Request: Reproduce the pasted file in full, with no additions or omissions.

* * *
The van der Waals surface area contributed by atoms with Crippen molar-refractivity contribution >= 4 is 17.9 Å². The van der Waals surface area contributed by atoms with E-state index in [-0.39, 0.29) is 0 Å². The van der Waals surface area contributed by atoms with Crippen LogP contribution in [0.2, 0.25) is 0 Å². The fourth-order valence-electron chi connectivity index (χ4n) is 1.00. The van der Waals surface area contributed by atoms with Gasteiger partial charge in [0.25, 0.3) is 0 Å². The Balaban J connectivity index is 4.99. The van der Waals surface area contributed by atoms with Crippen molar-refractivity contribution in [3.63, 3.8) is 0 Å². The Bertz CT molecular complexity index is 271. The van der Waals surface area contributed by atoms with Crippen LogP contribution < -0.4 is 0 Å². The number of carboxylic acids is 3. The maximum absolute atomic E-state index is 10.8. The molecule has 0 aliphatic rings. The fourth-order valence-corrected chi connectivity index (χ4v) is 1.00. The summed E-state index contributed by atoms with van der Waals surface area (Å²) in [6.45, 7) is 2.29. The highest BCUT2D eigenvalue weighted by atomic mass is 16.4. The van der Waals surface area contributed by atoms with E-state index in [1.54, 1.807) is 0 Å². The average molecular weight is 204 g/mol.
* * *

The van der Waals surface area contributed by atoms with Crippen molar-refractivity contribution >= 4 is 17.9 Å². The van der Waals surface area contributed by atoms with E-state index in [-0.39, 0.29) is 0 Å². The van der Waals surface area contributed by atoms with Crippen LogP contribution in [0.2, 0.25) is 0 Å². The fourth-order valence-electron chi connectivity index (χ4n) is 1.00. The van der Waals surface area contributed by atoms with Gasteiger partial charge in [0.25, 0.3) is 0 Å². The Balaban J connectivity index is 4.99. The van der Waals surface area contributed by atoms with Crippen molar-refractivity contribution in [3.63, 3.8) is 0 Å². The Bertz CT molecular complexity index is 271. The van der Waals surface area contributed by atoms with Crippen LogP contribution < -0.4 is 0 Å². The number of carboxylic acids is 3. The maximum absolute atomic E-state index is 10.8. The molecule has 0 aliphatic rings. The fourth-order valence-corrected chi connectivity index (χ4v) is 1.00. The summed E-state index contributed by atoms with van der Waals surface area (Å²) in [6.45, 7) is 2.29. The highest BCUT2D eigenvalue weighted by atomic mass is 16.4. The van der Waals surface area contributed by atoms with E-state index in [1.54, 1.807) is 0 Å². The average molecular weight is 204 g/mol.